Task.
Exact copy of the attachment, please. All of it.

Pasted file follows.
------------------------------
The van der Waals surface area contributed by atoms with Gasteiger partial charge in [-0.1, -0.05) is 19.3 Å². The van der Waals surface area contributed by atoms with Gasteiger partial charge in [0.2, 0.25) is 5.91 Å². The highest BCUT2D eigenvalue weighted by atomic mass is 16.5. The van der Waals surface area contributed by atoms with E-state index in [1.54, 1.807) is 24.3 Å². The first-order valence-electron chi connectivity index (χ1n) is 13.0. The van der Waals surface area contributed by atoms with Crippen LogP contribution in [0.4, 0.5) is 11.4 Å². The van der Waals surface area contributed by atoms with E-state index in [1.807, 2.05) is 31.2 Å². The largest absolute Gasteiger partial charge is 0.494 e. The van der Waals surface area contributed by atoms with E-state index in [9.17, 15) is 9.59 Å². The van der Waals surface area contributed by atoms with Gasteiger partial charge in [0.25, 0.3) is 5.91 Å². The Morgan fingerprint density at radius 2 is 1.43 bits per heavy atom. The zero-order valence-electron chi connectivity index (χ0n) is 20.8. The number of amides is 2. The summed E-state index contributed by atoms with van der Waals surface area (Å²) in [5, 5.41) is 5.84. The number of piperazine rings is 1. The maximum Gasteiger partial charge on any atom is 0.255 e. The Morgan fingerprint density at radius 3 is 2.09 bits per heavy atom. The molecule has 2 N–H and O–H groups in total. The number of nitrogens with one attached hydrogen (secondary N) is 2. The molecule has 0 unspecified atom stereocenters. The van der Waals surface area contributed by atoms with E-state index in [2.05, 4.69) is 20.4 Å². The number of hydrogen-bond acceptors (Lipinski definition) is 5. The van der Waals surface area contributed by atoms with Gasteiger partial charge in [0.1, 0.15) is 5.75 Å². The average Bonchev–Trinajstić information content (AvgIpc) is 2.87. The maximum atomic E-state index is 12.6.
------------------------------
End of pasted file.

The van der Waals surface area contributed by atoms with Gasteiger partial charge in [-0.1, -0.05) is 19.3 Å². The van der Waals surface area contributed by atoms with Gasteiger partial charge in [0.2, 0.25) is 5.91 Å². The highest BCUT2D eigenvalue weighted by atomic mass is 16.5. The van der Waals surface area contributed by atoms with E-state index in [1.54, 1.807) is 24.3 Å². The first-order valence-electron chi connectivity index (χ1n) is 13.0. The van der Waals surface area contributed by atoms with Crippen LogP contribution in [0.4, 0.5) is 11.4 Å². The van der Waals surface area contributed by atoms with E-state index in [1.807, 2.05) is 31.2 Å². The largest absolute Gasteiger partial charge is 0.494 e. The van der Waals surface area contributed by atoms with E-state index in [9.17, 15) is 9.59 Å². The van der Waals surface area contributed by atoms with Gasteiger partial charge in [0.25, 0.3) is 5.91 Å². The Morgan fingerprint density at radius 2 is 1.43 bits per heavy atom. The zero-order valence-electron chi connectivity index (χ0n) is 20.8. The number of amides is 2. The summed E-state index contributed by atoms with van der Waals surface area (Å²) in [5, 5.41) is 5.84. The number of piperazine rings is 1. The maximum Gasteiger partial charge on any atom is 0.255 e. The Morgan fingerprint density at radius 3 is 2.09 bits per heavy atom. The molecule has 2 N–H and O–H groups in total. The number of nitrogens with one attached hydrogen (secondary N) is 2. The molecule has 0 unspecified atom stereocenters. The van der Waals surface area contributed by atoms with E-state index in [2.05, 4.69) is 20.4 Å². The number of hydrogen-bond acceptors (Lipinski definition) is 5. The van der Waals surface area contributed by atoms with Gasteiger partial charge in [0.1, 0.15) is 5.75 Å². The average Bonchev–Trinajstić information content (AvgIpc) is 2.87. The maximum atomic E-state index is 12.6.